Frequently Asked Questions
Is the Diamond Approach a religion?
No. The Diamond Approach is a framework for inner development, not an ideology or belief system. Students are welcome from all walks of life, religious and spiritual traditions. Many students continue to deepen their own religious or spiritual traditions. Men and women of all nationalities, creeds, generations, abilities and sexualities may participate at any level of DAA and the Ridhwan School.
Is the Diamond Approach a form of psychotherapy?
No. The Diamond Approach is a spiritual path that can lead to the realisation and actualisation of our true nature, the greatest possible achievement in this life. Many additional benefits may arise from such development, but the Diamond Approach is not intended to provide benefits of a material, psychological or healing nature. Any gains in these areas are incidental. Rather, this work supports open-ended inquiry with Presence into our unfoldment, without goals or objectives.
What is the goal of the Diamond Approach?
The Diamond Approach does not have one goal for everyone to achieve. It maps reality in all of its dimensions and helps each individual get to the place he or she is interested in, and capable of, at any given time. An attitude of openness is central to the Diamond Approach. The most important tool used in this approach is inquiry. This inquiry is open ended, and is used to reveal and develop the Truth at its many levels and dimensions.
If we can say the Diamond Approach has a goal it is to realise the truth at progressively deeper levels until one reaches the ultimate Truth, the Absolute, and to become integrated into that truth so that we are a living presence and embodiment of that truth. This integration is not intended to be merely transcendent but rather to be applied in the world of daily activities. One perspective of the Diamond Approach is to be in the world but not of it. This means to participate in human society, and contribute to it. At the same time, it also means to not be of the world, to not be a product of the conditioning and influences of the world, of society, but to be of the real world, our true nature, the spiritual dimension.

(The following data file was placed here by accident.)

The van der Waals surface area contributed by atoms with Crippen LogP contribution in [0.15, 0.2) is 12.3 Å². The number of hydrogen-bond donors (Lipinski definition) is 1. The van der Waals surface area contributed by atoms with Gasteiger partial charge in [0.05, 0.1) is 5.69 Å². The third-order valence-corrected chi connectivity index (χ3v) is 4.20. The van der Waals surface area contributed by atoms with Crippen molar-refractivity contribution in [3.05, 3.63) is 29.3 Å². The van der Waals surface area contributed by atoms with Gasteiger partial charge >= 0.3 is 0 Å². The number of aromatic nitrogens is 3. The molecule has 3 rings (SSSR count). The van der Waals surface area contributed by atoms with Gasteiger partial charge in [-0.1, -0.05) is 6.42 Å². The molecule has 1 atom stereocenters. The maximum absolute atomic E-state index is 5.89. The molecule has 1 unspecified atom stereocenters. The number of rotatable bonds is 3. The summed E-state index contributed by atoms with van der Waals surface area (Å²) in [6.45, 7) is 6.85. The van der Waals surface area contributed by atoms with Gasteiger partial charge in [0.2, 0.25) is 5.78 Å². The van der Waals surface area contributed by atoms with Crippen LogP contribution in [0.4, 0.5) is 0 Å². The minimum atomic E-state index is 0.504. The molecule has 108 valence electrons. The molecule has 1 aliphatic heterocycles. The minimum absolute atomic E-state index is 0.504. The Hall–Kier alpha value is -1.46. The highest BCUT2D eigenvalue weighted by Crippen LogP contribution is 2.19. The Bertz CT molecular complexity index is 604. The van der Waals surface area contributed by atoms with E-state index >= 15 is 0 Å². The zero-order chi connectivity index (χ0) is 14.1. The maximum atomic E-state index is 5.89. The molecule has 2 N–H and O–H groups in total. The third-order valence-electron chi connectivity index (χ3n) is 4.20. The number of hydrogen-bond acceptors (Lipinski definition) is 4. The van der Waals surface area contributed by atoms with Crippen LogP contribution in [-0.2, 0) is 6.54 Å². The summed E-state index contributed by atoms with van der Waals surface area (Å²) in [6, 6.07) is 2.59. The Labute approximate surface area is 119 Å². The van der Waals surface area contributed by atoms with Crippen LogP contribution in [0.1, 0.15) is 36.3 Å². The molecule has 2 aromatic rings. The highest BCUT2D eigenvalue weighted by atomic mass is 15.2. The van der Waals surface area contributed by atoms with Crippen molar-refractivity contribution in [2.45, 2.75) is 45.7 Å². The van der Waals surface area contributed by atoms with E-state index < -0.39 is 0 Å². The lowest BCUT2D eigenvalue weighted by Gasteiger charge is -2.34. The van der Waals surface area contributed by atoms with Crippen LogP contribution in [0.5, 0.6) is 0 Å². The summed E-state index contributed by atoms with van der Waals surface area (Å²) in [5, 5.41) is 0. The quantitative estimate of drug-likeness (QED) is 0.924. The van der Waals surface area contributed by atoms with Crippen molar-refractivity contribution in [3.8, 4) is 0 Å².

What is a spiritual path?
A path implies the connecting of one point with another. It is an experiential process to be traversed, not a philosophy to be learned or accepted. It involves the personal transformation of the person on the particular path. A spiritual path is one which can potentially lead to the realisation and actualisation of our true nature. To realise true nature means to have experience of it, and to be able to discriminate between that and our ordinary states. To actualise true nature means to achieve a level of integration that permits the embodiment of that deeper dimension of our being.
What is the time commitment for being a DAA student?
Becoming a DAA student involves a significant commitment of time. There are three retreats each year totalling 13 days. In addition there are small group meetings between each retreat (usually six meetings per year lasting three hours each). Students also attend individual sessions with a teacher (approximately eight to ten 55 minute sessions per year). Beyond these basic requirements students develop individual practices such as daily meditation, engage in inquiry processes with fellow students and pursue personal reading. These additional activities are self-directed and dependent on a student’s life situation and stage of development.
What happens at each DAA retreat?
Each retreat has a particular theme associated with a core teaching of the Diamond Approach. The same teaching is provided to all students no matter where they are in the world. In all its meetings DAA uses an experiential approach that includes talks, spiritual practices (e.g. meditation, sensing, movement and life practice), experiential exercises in pairs, triads and small groups, large group discussion and personal exploration. Usually a retreat day commences at 9.30am and concludes at 5.30pm. The day is divided into two three hour sessions with a 90 minute break for lunch. Each session starts with some form of meditation and is followed by a specific teaching related to the theme of the retreat. Students deepen their personal inquiry through experiential exercises usually in pairs or triads before re-joining the large group to process any personal and group experiences that have emerged in response to the teaching and the experiential exercises.